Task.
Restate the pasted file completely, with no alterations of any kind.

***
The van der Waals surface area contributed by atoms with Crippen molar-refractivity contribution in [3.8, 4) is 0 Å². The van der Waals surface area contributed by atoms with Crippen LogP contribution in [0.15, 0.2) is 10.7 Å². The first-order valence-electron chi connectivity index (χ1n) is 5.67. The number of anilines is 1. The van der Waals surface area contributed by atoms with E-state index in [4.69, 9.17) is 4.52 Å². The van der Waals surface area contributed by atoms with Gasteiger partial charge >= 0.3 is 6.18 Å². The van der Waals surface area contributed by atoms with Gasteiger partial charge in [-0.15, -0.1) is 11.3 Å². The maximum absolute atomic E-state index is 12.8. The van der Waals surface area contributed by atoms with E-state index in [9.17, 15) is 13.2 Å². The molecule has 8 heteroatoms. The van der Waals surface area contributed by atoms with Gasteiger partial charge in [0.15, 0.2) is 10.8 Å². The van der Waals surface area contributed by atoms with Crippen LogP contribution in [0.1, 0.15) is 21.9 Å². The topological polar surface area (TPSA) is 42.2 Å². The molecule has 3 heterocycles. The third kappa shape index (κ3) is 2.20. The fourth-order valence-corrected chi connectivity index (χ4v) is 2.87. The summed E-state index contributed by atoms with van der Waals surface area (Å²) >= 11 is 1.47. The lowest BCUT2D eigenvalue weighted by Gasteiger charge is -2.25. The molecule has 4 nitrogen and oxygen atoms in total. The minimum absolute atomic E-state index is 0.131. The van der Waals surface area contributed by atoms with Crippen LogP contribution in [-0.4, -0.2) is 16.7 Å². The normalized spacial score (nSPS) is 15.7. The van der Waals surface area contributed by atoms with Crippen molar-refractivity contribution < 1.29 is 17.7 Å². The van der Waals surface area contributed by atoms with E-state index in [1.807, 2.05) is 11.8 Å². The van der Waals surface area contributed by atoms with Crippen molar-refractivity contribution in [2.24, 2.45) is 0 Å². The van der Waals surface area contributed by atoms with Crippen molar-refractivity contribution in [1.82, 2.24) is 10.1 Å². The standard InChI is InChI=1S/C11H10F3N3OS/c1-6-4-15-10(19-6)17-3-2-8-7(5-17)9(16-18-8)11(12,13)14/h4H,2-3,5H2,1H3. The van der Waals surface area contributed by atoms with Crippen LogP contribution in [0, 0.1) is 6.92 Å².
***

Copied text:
The van der Waals surface area contributed by atoms with Crippen molar-refractivity contribution in [3.8, 4) is 0 Å². The van der Waals surface area contributed by atoms with Crippen LogP contribution in [0.15, 0.2) is 10.7 Å². The first-order valence-electron chi connectivity index (χ1n) is 5.67. The number of anilines is 1. The van der Waals surface area contributed by atoms with E-state index in [4.69, 9.17) is 4.52 Å². The van der Waals surface area contributed by atoms with Gasteiger partial charge >= 0.3 is 6.18 Å². The van der Waals surface area contributed by atoms with Gasteiger partial charge in [-0.15, -0.1) is 11.3 Å². The maximum absolute atomic E-state index is 12.8. The van der Waals surface area contributed by atoms with E-state index in [9.17, 15) is 13.2 Å². The molecule has 8 heteroatoms. The van der Waals surface area contributed by atoms with Gasteiger partial charge in [0.15, 0.2) is 10.8 Å². The van der Waals surface area contributed by atoms with Crippen LogP contribution in [0.1, 0.15) is 21.9 Å². The topological polar surface area (TPSA) is 42.2 Å². The molecule has 3 heterocycles. The third kappa shape index (κ3) is 2.20. The fourth-order valence-corrected chi connectivity index (χ4v) is 2.87. The summed E-state index contributed by atoms with van der Waals surface area (Å²) >= 11 is 1.47. The lowest BCUT2D eigenvalue weighted by Gasteiger charge is -2.25. The molecule has 4 nitrogen and oxygen atoms in total. The minimum absolute atomic E-state index is 0.131. The van der Waals surface area contributed by atoms with Crippen LogP contribution in [-0.4, -0.2) is 16.7 Å². The normalized spacial score (nSPS) is 15.7. The van der Waals surface area contributed by atoms with Crippen molar-refractivity contribution < 1.29 is 17.7 Å². The van der Waals surface area contributed by atoms with E-state index in [1.807, 2.05) is 11.8 Å². The van der Waals surface area contributed by atoms with Crippen molar-refractivity contribution in [2.24, 2.45) is 0 Å². The van der Waals surface area contributed by atoms with Crippen molar-refractivity contribution in [1.82, 2.24) is 10.1 Å². The standard InChI is InChI=1S/C11H10F3N3OS/c1-6-4-15-10(19-6)17-3-2-8-7(5-17)9(16-18-8)11(12,13)14/h4H,2-3,5H2,1H3. The van der Waals surface area contributed by atoms with Crippen LogP contribution in [0, 0.1) is 6.92 Å².